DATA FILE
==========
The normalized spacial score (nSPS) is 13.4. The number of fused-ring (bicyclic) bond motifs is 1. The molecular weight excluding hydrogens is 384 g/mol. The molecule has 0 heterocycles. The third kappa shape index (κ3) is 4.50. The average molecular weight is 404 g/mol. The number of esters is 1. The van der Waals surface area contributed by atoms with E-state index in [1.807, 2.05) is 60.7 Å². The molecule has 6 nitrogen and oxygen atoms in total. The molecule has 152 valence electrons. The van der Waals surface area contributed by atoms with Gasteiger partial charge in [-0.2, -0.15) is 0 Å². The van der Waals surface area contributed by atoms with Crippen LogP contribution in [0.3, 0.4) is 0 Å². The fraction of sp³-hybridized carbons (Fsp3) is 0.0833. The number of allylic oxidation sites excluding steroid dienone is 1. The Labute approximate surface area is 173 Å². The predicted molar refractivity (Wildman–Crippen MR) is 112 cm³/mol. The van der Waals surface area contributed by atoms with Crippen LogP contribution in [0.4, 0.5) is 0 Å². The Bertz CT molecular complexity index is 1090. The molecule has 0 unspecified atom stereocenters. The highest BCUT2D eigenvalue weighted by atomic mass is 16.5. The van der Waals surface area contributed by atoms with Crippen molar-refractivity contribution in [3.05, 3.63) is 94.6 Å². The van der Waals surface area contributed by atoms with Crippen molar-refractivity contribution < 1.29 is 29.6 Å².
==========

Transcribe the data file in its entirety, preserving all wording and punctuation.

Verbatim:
The normalized spacial score (nSPS) is 13.4. The number of fused-ring (bicyclic) bond motifs is 1. The molecular weight excluding hydrogens is 384 g/mol. The molecule has 0 heterocycles. The third kappa shape index (κ3) is 4.50. The average molecular weight is 404 g/mol. The number of esters is 1. The van der Waals surface area contributed by atoms with E-state index in [1.807, 2.05) is 60.7 Å². The molecule has 6 nitrogen and oxygen atoms in total. The molecule has 152 valence electrons. The van der Waals surface area contributed by atoms with Gasteiger partial charge in [-0.2, -0.15) is 0 Å². The van der Waals surface area contributed by atoms with Crippen LogP contribution in [0.3, 0.4) is 0 Å². The fraction of sp³-hybridized carbons (Fsp3) is 0.0833. The number of allylic oxidation sites excluding steroid dienone is 1. The Labute approximate surface area is 173 Å². The predicted molar refractivity (Wildman–Crippen MR) is 112 cm³/mol. The van der Waals surface area contributed by atoms with Crippen LogP contribution in [0.4, 0.5) is 0 Å². The Bertz CT molecular complexity index is 1090. The molecule has 0 unspecified atom stereocenters. The highest BCUT2D eigenvalue weighted by atomic mass is 16.5. The van der Waals surface area contributed by atoms with Crippen molar-refractivity contribution in [3.05, 3.63) is 94.6 Å². The van der Waals surface area contributed by atoms with Crippen molar-refractivity contribution < 1.29 is 29.6 Å².